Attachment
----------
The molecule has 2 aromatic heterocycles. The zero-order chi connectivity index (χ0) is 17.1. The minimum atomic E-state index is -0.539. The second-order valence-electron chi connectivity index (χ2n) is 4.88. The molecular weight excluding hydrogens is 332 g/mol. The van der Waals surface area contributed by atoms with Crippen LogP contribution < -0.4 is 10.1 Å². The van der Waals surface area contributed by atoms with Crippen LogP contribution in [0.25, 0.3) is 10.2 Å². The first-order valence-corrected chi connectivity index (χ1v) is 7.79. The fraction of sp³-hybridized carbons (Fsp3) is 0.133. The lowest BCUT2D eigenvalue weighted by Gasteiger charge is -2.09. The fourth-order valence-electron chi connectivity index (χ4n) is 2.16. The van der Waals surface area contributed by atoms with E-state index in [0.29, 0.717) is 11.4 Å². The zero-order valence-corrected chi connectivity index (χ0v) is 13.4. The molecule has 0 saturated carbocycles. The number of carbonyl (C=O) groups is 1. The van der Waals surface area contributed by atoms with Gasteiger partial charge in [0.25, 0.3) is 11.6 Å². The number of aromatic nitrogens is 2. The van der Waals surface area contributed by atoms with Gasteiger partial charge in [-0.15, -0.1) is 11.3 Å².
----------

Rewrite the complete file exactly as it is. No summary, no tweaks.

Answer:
The molecule has 2 aromatic heterocycles. The zero-order chi connectivity index (χ0) is 17.1. The minimum atomic E-state index is -0.539. The second-order valence-electron chi connectivity index (χ2n) is 4.88. The molecular weight excluding hydrogens is 332 g/mol. The van der Waals surface area contributed by atoms with Crippen LogP contribution < -0.4 is 10.1 Å². The van der Waals surface area contributed by atoms with Crippen LogP contribution in [0.25, 0.3) is 10.2 Å². The first-order valence-corrected chi connectivity index (χ1v) is 7.79. The fraction of sp³-hybridized carbons (Fsp3) is 0.133. The lowest BCUT2D eigenvalue weighted by Gasteiger charge is -2.09. The fourth-order valence-electron chi connectivity index (χ4n) is 2.16. The van der Waals surface area contributed by atoms with E-state index in [0.29, 0.717) is 11.4 Å². The zero-order valence-corrected chi connectivity index (χ0v) is 13.4. The molecule has 0 saturated carbocycles. The number of carbonyl (C=O) groups is 1. The van der Waals surface area contributed by atoms with Gasteiger partial charge in [0.25, 0.3) is 11.6 Å². The number of aromatic nitrogens is 2. The van der Waals surface area contributed by atoms with Gasteiger partial charge in [-0.15, -0.1) is 11.3 Å².